Looks like the Bloomberg administration, currently updating the city charter, may leave its land-use approval process untouched.
Amanda Burden, chairwoman of the City Planning Commission and the administration’s empress of all things zoning, said last night that she does not want to see the seven-month review process changed.
Speaking on a panel on the land use policies of Mayor John Lindsay (we’re having something of a Lindsay moment right now), Ms. Burden was asked about her thoughts on the Charter Revision Commission.
“Some people think that ULURP takes way too long; half the people think it’s way too short; and that means it’s probably just about right,” she said. “I think we definitely should make sure we don’t mess with things that aren’t broken.”
While many good ideas will come out of the commission, she added, “changing the ULURP process doesn’t seem to be one that really makes sense.”
The strong statement suggests that the commission, which is controlled by mayoral appointees, will indeed leave the rezoning process alone. Developers have long pushed for a shorter process, and community boards have worried that their voices would be marginalized by any change. (There is a revision commission panel tonight that will discuss land use matters.)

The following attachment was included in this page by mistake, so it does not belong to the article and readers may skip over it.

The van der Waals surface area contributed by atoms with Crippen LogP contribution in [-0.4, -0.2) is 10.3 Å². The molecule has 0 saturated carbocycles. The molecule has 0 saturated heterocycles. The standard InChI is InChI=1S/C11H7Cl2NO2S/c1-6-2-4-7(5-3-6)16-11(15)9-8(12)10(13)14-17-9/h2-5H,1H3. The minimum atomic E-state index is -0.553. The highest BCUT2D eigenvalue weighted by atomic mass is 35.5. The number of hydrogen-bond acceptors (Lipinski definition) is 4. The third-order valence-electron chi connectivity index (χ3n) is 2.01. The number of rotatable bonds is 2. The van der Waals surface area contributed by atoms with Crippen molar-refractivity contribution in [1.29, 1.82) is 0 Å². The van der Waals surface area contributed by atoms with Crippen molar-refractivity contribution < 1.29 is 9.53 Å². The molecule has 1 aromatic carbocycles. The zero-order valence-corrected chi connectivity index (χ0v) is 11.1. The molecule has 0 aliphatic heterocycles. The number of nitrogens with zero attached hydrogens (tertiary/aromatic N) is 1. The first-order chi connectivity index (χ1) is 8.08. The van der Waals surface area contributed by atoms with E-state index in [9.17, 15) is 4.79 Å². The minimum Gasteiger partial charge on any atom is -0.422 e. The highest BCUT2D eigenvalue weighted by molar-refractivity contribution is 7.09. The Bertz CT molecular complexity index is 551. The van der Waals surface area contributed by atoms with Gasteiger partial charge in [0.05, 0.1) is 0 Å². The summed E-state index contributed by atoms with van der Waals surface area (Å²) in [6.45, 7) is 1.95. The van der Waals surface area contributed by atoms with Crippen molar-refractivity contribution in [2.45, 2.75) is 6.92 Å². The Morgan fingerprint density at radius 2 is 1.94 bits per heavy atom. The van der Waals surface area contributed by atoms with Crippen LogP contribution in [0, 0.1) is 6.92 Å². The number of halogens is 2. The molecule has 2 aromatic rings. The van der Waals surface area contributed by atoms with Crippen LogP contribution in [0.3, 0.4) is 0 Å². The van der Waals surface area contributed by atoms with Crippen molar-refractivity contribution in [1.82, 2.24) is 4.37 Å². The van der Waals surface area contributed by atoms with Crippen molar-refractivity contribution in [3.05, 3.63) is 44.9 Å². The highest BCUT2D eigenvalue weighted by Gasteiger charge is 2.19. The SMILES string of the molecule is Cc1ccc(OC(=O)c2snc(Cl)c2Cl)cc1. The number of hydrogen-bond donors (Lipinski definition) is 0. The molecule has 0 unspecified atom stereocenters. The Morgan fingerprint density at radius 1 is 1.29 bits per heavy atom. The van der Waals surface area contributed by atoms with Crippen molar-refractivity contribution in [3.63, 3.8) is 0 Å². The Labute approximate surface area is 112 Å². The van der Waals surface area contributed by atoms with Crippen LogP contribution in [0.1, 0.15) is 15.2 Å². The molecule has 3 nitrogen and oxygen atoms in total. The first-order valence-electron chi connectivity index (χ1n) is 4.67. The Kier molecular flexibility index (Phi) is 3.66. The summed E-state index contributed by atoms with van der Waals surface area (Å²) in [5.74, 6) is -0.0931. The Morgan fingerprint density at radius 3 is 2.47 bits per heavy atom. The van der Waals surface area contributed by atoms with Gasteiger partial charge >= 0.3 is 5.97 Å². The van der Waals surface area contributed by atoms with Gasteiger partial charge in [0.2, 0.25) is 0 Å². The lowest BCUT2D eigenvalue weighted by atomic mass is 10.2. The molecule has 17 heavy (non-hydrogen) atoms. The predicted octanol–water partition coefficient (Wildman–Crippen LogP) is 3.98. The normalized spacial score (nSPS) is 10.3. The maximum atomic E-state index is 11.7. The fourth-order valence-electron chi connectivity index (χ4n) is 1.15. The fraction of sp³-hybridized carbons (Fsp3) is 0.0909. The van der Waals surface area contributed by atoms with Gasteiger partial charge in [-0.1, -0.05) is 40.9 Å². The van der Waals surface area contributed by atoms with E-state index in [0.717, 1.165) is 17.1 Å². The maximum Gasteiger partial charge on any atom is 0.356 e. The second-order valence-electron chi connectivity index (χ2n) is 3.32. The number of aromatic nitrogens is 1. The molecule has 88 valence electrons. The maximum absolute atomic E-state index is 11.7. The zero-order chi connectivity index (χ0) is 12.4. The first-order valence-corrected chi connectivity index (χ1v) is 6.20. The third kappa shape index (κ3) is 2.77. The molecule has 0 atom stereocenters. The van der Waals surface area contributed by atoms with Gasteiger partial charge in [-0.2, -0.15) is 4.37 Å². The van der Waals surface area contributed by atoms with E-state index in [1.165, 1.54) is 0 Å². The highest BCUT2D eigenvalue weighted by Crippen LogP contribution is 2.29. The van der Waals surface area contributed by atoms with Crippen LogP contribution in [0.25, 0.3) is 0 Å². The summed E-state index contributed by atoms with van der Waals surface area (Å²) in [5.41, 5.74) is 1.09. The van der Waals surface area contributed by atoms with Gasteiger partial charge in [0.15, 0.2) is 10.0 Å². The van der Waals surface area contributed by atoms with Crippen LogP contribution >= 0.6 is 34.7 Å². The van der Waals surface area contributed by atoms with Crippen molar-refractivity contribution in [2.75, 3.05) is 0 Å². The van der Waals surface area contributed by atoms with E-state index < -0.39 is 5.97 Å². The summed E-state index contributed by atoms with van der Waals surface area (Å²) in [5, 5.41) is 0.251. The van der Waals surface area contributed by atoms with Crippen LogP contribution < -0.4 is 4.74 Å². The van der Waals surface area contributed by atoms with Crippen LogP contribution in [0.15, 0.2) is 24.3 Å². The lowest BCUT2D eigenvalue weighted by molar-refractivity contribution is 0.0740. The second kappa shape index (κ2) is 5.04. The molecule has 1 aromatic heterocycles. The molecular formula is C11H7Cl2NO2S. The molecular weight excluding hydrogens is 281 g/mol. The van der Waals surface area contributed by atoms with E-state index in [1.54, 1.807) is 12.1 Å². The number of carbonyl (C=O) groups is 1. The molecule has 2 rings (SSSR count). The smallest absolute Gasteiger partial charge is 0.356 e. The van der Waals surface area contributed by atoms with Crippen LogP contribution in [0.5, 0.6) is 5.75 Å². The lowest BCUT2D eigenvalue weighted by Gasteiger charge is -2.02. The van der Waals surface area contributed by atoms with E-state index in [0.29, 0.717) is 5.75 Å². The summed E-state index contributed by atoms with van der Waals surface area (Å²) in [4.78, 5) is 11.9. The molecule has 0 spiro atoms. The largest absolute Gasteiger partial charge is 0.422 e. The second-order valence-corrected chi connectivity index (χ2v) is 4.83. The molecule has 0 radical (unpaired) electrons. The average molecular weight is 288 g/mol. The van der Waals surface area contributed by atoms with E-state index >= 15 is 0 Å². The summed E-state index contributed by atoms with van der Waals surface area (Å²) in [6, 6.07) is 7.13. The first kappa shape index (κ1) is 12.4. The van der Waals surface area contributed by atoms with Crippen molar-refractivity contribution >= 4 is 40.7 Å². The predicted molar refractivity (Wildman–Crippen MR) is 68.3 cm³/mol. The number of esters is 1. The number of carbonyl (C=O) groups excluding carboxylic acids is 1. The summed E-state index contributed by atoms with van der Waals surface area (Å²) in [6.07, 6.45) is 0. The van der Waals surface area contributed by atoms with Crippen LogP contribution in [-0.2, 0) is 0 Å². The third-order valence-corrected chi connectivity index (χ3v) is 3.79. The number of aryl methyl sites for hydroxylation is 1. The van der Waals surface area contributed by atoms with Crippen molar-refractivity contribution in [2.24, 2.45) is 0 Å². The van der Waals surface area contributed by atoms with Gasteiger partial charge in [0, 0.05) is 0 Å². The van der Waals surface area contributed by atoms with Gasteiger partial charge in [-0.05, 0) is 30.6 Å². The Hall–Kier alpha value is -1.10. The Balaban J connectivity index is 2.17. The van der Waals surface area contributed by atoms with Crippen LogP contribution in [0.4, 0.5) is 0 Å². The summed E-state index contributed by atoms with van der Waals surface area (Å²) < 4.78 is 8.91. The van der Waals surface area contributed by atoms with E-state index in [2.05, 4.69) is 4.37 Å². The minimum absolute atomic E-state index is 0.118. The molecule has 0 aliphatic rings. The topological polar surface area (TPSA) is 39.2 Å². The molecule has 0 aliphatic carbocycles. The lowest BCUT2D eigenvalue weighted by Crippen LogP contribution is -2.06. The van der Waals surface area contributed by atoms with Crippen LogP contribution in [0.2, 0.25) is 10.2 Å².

The current process certainly is an incubator for debate — community groups and activists have a long time to organize and make their positions heard. Community boards have two months before they give a non-binding recommendation, often with multiple hearings and discussions on a project. Then the borough president’s office has another month, with a hearing, before issuing its own recommendation. Then the City Planning Commission has time to issue its own binding decision, and then the City Council must vote for or against a plan.
On the other hand, one of ULURP’s main failures is that the biggest decisions about a real estate development have already been made by the time the process begins, and the changes that tend to come within ULURP never involve a complete reshaping of the proposed development. Rather, developers tend to ask for tall and dense buildings that are often scaled back before the City Council votes for a project. Very few projects are outright rejected.
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